This article is part of the network’s archive of useful research information. This article is closed to new comments due to inactivity. We welcome new content which can be done by submitting an article for review or take part in discussions in an open topic or submit a blog post to take your discussions online.
The goal of Tropical Medicine Clinical Trials Research Programme is to promote and make easier the conduct of non-commercial clinical research across all diseases in resource-poor settings.
Clinical trials establish the evidence base for prevention and treatment of disease and are critically important in tropical medicine. This importance is threefold: there is the greatest potential for improving health in numerical terms, there is enormous potential gain from relatively simple interventions, and these areas have been under represented in clinical trials to date.
Clinical trials in tropical medicine typically have endpoints that are severe disease outcomes or mortality. They more often involve children and are sponsored by not-for-profit organisations. There are also specific situations that merit more and better clinical trials to inform policy such as disease outbreaks, including those with pandemic potential, in displaced populations, refugee camps and natural disasters. These very specialist situations and environments need a research focus in order to identify highly practical and appropriate interpretation of guidelines and regulations to enable rapid and flexible trial implementation whilst maintaining the same degree of attention to ethical standards and to quality of processes and data as any international trial.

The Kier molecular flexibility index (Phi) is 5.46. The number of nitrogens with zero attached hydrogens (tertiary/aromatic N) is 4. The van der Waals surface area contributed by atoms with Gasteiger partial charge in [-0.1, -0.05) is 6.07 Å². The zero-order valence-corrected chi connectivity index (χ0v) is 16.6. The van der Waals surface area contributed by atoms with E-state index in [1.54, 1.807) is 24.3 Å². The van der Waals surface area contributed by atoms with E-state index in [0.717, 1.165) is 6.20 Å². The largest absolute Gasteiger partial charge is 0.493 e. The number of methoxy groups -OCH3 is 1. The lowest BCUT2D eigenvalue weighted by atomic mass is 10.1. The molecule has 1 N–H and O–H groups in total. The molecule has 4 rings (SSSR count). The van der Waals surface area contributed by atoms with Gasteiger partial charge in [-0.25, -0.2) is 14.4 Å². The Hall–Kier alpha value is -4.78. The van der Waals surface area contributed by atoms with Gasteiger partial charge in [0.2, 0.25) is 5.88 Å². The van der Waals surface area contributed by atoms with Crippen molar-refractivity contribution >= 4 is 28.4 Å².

There is a high level of activity with externally sponsored product development trials. However disease management trials are equally important and product development trials alone do not leave sites with the ability to run their own broad programmes. To encourage more locally led trials we need to support researchers and provide skills and guidance in setting questions and operating protocols.
We aim to establish a dedicated, collaborative, non-disease-specific web forum to help tropical medicine researchers with clinical trial operations, design, methods and interpretation of regulations. This tool will offer guidance whilst also identifying problems and potential solutions and encouraging the sharing of best practices. Using a participatory mixed methods action research approach we will conduct a situational analysis to identify the real barriers and issues. The data gathered will be used to continuously update the web forum and to develop resources and guidance to enable the conduct of clinical trials to be both appealing and straightforward.
The main objective of this research is to identify where the interpretation of GCP and other regulatory requirements is problematic in resource poor settings and quantify the impact these issues are having. The identification of the problems will lead to studies that will generate new tools that will be made available on the web forum. This will be a continuous iterative process so continuing the theme of participatory action research, with the web forum providing the open-access, open source and fully collaborative vehicle.
There is a need for well trained and qualified clinical trialists to lead and design their own trial programmes in developing countries in order to catch up with the career structures in the west. Therefore another aim of this collaboration is to develop training courses and resources to meet specific gaps. At present there are diplomas and MSc clinical trial courses that are taught and available through distance learning. Whilst these are good, they are focussed on industry and US/European regulatory needs. Our research will also help to guide the design and content of courses specifically focussed on developing country clinical trials based on what we have shown to work locally in vulnerable populations. Our findings will also enable funders interested in capacity building to direct their resources appropriately and product developers to select trial sites. Although we are focusing our research on tropical medicine we expect some of our findings to be generally applicable to anyone engaged in non-commercial trials.